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Noël Coward: A Biography 
by Philip Hoare.
Sinclair-Stevenson, 605 pp., £25, November 1995, 1 85619 265 2
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... absorb this salutary lesson? Bumptiously cultivating men of letters, he met and greatly irritated Siegfried Sassoon and Wilde’s friend Robert Ross. On Armistice Day he was to be seen in a tail-coat in a Rolls-Royce belonging to an epicene Chilean opium addict, a pretty example of feasting with panthers. Six years of dangerous living in the theatre were ...

Whose war is it anyway?

David Daiches, 24 August 1995

Days of Anger, Days of Hope: A Memoir of the League of American Writers, 1937-1942 
by Franklin Folsom.
Colorado, 376 pp., £24.50, July 1994, 0 585 03686 1
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... by the aftermath of the First World War, a generation that knew the poetry of Wilfred Owen and Siegfried Sassoon and had read All Quiet on the Western Front, was deeply pacifist in feeling. When that pacifism was faced by the rise of Hitler and the Spanish Civil War, it was put under great strain and, except for those who joined the Peace Pledge ...

Defence of the Housefly

Dinah Birch, 14 November 1996

Letters of Emma and Florence Hardy 
edited by Michael Millgate.
Oxford, 364 pp., £45, April 1996, 0 19 818609 6
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... the odds, begun and sustained. Their shared liking for new writing did much to lighten the gloom. Siegfried Sassoon and T.E. Lawrence became valued friends. There were many literary callers – Edmund Blunden, E.M. Forster, Leonard and Virginia Woolf, H.G. Wells, Rebecca West, John Drink water – and Florence took an eager interest in their ...

The water-doctors vanish

E.S. Turner: The social history of British spas, 4 June 1998

British Spas from 1815 to the Present Day: A Social History 
by Phyllis Hembry and Leonard Cowie.
Athlone, 292 pp., £50, June 1997, 0 485 11502 6
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... of Allan, all much patronised by overwrought clergy. The Craiglockhart military hospital where Siegfried Sassoon and Wilfred Owen were treated in World War One was once a hydro; fortunately, the high douche was never invoked for the shell-shocked. Disillusion with hydropathy accelerated the decline of the spa habit, though there were one or two late ...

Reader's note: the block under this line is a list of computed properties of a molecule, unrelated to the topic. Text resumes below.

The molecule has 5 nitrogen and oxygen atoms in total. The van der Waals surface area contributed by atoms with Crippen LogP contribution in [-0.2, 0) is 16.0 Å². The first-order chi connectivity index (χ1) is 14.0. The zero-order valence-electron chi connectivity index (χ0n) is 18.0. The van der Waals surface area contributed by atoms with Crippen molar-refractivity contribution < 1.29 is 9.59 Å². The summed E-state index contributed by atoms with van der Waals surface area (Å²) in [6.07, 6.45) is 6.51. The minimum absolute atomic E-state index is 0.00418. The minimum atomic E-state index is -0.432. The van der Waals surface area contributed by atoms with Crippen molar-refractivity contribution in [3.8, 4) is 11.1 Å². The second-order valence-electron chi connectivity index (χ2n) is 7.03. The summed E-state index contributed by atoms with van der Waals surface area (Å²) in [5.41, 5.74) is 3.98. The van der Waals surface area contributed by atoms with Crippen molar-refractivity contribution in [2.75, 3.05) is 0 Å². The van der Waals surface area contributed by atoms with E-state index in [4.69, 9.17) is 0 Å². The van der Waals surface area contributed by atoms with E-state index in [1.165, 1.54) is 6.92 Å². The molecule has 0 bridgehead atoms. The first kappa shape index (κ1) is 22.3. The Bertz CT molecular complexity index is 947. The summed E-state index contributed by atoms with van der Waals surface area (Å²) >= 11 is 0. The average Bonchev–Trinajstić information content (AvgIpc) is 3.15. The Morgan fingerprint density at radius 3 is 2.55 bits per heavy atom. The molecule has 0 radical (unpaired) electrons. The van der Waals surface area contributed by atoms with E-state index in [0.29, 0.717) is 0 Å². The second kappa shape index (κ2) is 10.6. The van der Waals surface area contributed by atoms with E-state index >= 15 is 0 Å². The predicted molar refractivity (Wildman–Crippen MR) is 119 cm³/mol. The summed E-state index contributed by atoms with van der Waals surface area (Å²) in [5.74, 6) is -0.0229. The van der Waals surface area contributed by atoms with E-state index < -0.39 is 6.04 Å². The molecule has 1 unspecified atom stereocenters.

Drab Divans

Miranda Seymour: Julian Maclaren-Ross, 24 July 2003

Fear & Loathing in Fitzrovia: The Bizarre Life of Writer, Actor, Soho Dandy, Julian Maclaren-Ross 
by Paul Willetts.
Dewi Lewis, 403 pp., £14.99, March 2003, 1 899235 69 8
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... Confinement followed at one of the grim convalescent hospitals – little had changed since Siegfried Sassoon was sent up to Craiglockhart to revise his opinions – designed to get patients quickly back into the firing line. Maclaren-Ross developed an enduring sense of persecution and sending the Army up in his fiction was insufficient ...


Michael Howard, 25 April 1991

Haig’s Command: A Reassessment 
by Denis Winter.
Viking, 362 pp., £18.99, February 1991, 0 670 80255 7
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... far greater experience than himself. Nevertheless the popular image remained that projected by Siegfried Sassoon and Oh what a lovely war: of a general who stubbornly year after year consigned scores of thousands of young soldiers to horrible deaths in pursuit of an insane strategy, using outmoded tactics under conditions he did not begin to ...

Green Thoughts

Brian Dillon: Gardens in Wartime, 26 April 2007

Defiant Gardens: Making Gardens in Wartime 
by Kenneth Helphand.
Trinity, 303 pp., $34.95, November 2006, 1 59534 021 1
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... the gardens might last long enough for flowers to bloom or vegetables to be harvested. The war, Siegfried Sassoon wrote, was ‘mainly a matter of holes and ditches’ and soldiers on both sides took the freshly upturned earth and wreckage as the substratum for a new landscape, however circumscribed and short-lived. A permanent garden was established ...

Hello to All That

Martin Seymour-Smith, 9 October 1986

Robert Graves: The Assault Heroic 1895-1926 
by Richard Perceval Graves.
Weidenfeld, 387 pp., £14.95, September 1986, 0 297 78943 0
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... no worse, either, than anyone else’s. Thus he attempts to play down Robert’s role in saving Siegfried Sassoon from a court-martial. He challenges my account. I sympathise with him: one of Robert’s many faults was his inability to minimise his part in anything which might appear creditable in the eyes of an enlightened posterity. Perhaps he was ...